Heat stroke

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Heat stroke
Other namesSun stroke, siriasis[1]
The British Army in the Middle East 1943 E26027.jpg
Person being cooled with water spray, one of the treatments of heat stroke, in Iraq in 1943
SpecialtyEmergency medicine
SymptomsHigh body temperature, red, dry or damp skin, headache, dizziness, confusion, nausea[2]
ComplicationsSeizures, rhabdomyolysis, kidney failure[3]
TypesClassic, exertional[3]
CausesHigh external temperatures, physical exertion[3][4]
Risk factorsExtremes of age, heat waves, high humidity, certain drugs, heart disease, skin disorders[3]
Diagnostic methodBased on symptoms[3]
Differential diagnosisNeuroleptic malignant syndrome, malaria, meningitis[3]
TreatmentRapid cooling, supportive care[4]
PrognosisRisk of death <5% (exercise induced), up to 65% (non exercise induced)[3]
Deaths> 600 per year (US)[4]

Heat stroke or heatstroke, also known as sun stroke, is a severe heat illness that results in a body temperature greater than 40.0 °C (104.0 °F),[4] along with red skin, headache, dizziness, and confusion.[2] Sweating is generally present in exertional heatstroke, but not in classic heatstroke.[5] The start of heat stroke can be sudden or gradual.[3] Heatstroke is a life-threatening condition due to the potential for multi-organ dysfunction,[6] with typical complications including seizures, rhabdomyolysis, or kidney failure.[3]

Heat stroke occurs because of high external temperatures and/or physical exertion.[3][4] It usually occurs under preventable prolonged exposure to extreme environmental or exertional heat.[6] However, certain health conditions can increase the risk of heat stroke, and patients, especially children, with certain genetic predispositions are vulnerable to heatstroke under relatively mild conditions.[7]

Preventive measures include drinking sufficient fluids and avoiding excessive heat.[8] Treatment is by rapid physical cooling of the body and supportive care.[4] Recommended methods include spraying the person with water and using a fan, putting the person in ice water, or giving cold intravenous fluids.[4] Adding ice packs around a person is reasonable but does not by itself achieve the fastest possible cooling.[4]

Heat stroke results in more than 600 deaths a year in the United States.[4] Rates have increased between 1995 and 2015.[3] Purely exercise-induced heat stroke, though a medical emergency, tends to be self-limiting (the patient stops exercising from cramp or exhaustion) and fewer than 5% of cases are fatal. Non-exertional heatstroke is a much greater danger: even the healthiest person, if left in a heatstroke-inducing environment without medical attention, will continue to deteriorate to the point of death, and 65% of the most severe cases are fatal even with treatment.[3]

Signs and symptoms[edit]

Heat stroke generally presents with a hyperthermia of greater than 40.6 °C (105.1 °F) in combination with disorientation.[5][9] However, high body temperature does not necessarily indicate that heat stroke is present, such as with people in high-performance endurance sports or with people experiencing fevers.[10] Exertional heat stroke is more accurately diagnosed based on a constellation of symptoms rather than just a specific temperature threshold.[10] There is generally a lack of sweating in classic heatstroke, while sweating is generally present in exertional heatstroke.[5]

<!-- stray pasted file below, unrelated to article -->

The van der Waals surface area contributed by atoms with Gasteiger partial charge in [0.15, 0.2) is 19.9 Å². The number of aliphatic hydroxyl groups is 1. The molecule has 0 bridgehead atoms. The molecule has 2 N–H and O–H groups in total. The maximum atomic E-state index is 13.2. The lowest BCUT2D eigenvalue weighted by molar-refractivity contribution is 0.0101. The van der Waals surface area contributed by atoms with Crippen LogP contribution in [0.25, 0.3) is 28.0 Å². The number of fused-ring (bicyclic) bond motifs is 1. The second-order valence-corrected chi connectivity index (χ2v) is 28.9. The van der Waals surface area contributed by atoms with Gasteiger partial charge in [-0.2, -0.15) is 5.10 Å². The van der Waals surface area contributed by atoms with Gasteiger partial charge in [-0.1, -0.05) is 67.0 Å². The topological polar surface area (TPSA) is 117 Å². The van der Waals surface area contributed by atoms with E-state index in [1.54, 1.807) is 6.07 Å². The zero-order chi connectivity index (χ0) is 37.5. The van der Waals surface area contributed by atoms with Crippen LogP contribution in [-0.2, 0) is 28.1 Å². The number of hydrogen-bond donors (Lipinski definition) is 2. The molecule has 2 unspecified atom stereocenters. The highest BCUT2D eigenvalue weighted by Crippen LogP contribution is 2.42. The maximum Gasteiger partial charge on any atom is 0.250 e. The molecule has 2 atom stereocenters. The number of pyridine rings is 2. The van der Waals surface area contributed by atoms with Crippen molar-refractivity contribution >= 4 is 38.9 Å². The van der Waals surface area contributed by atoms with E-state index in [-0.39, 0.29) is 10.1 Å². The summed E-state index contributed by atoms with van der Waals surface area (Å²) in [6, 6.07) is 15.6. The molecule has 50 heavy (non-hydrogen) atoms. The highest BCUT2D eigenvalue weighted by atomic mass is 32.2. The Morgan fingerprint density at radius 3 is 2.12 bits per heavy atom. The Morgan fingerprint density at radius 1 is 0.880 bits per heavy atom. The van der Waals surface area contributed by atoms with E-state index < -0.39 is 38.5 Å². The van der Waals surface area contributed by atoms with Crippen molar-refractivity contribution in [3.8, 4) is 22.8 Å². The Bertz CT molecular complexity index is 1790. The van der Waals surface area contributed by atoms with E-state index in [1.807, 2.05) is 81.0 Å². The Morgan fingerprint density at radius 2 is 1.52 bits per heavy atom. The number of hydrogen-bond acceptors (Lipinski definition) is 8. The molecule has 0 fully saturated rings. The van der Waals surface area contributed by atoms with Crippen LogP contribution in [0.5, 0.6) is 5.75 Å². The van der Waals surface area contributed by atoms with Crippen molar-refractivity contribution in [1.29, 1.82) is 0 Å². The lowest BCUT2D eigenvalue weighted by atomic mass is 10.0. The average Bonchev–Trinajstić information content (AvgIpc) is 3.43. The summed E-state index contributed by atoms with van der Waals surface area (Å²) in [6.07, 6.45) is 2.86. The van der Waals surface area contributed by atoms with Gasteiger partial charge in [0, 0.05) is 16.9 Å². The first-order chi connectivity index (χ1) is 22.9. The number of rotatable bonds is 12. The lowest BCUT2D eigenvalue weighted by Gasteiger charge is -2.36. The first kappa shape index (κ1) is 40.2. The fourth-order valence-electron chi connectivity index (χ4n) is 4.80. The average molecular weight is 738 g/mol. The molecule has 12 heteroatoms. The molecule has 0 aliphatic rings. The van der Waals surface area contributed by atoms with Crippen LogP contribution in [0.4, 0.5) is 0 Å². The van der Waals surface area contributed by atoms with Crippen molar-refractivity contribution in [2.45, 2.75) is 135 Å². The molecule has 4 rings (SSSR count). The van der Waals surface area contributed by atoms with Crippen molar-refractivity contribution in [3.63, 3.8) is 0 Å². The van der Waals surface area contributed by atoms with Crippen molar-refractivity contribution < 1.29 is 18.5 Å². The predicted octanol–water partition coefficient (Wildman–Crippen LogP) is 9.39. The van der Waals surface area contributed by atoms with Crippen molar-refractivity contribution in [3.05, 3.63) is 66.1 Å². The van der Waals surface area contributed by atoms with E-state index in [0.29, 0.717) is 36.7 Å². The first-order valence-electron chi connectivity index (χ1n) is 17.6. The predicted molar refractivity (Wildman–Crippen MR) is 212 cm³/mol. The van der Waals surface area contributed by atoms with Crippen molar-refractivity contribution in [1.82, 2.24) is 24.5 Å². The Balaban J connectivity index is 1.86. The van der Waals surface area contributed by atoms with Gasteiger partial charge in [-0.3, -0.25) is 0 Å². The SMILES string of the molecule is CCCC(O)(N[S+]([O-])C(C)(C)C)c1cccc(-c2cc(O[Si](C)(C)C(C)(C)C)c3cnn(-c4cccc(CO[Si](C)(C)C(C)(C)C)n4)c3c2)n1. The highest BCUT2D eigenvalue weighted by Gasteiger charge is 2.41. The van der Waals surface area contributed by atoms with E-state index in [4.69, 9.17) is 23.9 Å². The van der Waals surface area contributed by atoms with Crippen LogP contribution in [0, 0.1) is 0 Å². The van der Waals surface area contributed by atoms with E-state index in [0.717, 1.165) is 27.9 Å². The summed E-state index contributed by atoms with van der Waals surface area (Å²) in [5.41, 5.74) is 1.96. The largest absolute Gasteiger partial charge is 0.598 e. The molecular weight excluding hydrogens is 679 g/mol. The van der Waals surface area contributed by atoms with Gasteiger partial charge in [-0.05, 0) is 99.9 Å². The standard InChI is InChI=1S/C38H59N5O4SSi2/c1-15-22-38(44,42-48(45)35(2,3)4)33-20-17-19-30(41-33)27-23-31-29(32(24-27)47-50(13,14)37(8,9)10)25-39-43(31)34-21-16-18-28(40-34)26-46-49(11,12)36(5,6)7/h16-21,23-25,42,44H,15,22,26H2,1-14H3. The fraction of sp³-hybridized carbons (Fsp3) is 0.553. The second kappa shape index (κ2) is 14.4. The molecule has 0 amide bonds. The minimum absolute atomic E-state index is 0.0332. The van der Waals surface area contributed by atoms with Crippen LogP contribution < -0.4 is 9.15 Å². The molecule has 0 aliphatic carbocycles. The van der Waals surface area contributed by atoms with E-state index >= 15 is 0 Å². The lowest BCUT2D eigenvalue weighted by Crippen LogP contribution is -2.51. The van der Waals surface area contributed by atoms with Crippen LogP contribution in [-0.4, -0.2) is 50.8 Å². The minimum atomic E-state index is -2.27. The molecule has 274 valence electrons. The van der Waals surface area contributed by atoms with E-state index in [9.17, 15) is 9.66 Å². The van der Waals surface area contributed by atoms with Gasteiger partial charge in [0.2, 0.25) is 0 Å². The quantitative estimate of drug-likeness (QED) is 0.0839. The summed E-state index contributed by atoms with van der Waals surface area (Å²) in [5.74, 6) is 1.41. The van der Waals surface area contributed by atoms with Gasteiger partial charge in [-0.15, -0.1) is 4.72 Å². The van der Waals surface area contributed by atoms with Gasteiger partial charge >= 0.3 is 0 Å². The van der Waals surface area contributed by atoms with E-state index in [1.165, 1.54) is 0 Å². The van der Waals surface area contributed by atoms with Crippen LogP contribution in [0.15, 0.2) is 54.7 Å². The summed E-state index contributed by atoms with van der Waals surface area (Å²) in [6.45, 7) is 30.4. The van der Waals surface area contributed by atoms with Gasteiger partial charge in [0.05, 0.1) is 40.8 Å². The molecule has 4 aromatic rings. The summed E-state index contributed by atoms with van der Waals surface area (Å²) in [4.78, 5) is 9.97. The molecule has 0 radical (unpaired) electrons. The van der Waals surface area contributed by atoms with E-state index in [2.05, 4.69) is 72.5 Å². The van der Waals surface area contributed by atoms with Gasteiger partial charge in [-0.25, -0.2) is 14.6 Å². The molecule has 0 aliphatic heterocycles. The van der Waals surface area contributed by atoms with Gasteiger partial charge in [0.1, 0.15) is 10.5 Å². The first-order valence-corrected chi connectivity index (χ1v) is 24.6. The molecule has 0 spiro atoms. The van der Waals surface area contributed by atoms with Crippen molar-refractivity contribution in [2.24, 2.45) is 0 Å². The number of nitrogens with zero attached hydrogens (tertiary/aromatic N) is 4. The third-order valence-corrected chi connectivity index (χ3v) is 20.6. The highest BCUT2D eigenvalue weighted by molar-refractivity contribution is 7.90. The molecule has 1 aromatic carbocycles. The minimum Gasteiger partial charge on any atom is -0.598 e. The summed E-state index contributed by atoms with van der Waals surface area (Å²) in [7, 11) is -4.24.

Early symptoms of heat stroke include behavioral changes, confusion, delirium, dizziness, weakness, agitation, combativeness, slurred speech, nausea, and vomiting.[5] In some individuals with exertional heatstroke, seizures and sphincter incontinence have also been reported.[5] Additionally, in exertional heat stroke, the affected person may sweat excessively.[11] If treatment is delayed, patients could develop vital organ damage, unconsciousness and even organ failure. In the absence of prompt and adequate treatment, heatstroke can be fatal.[12]

Causes[edit]

Heat stroke occurs when thermoregulation is overwhelmed by a combination of excessive metabolic production of heat (exertion), excessive heat in the physical environment, and insufficient or impaired heat loss, resulting in an abnormally high body temperature. Substances that inhibit cooling and cause dehydration such as alcohol, stimulants, medications, and age-related physiological changes predispose to so-called "classic" or non-exertional heat stroke (NEHS), most often in elderly and infirm individuals in summer situations with insufficient ventilation.[13]

Exertional heat stroke[edit]

Exertional heat stroke (EHS) can happen in young people without health problems or medications – most often in athletes, outdoor laborers, or military personnel engaged in strenuous hot-weather activity or in first responders wearing heavy personal protective equipment. In environments that are not only hot but also humid, it is important to recognize that humidity reduces the degree to which the body can cool itself by perspiration and evaporation. For humans and other warm-blooded animals, excessive body temperature can disrupt enzymes regulating biochemical reactions that are essential for cellular respiration and the functioning of major organs.[12]

Cars[edit]

When the outside temperature is 21 °C (70 °F), the temperature inside a car parked in direct sunlight can quickly exceed 49 °C (120 °F). Young children or elderly adults left alone in a vehicle are at particular risk of succumbing to heat stroke. "Heat stroke in children and in the elderly can occur within minutes, even if a car window is opened slightly."[14] As these groups of individuals may not be able to open car doors or to express discomfort verbally (or audibly, inside a closed car), their plight may not be immediately noticed by others in the vicinity. In 2018, 51 children in the United States died in hot cars, more than the previous high of 49 in 2010.[15]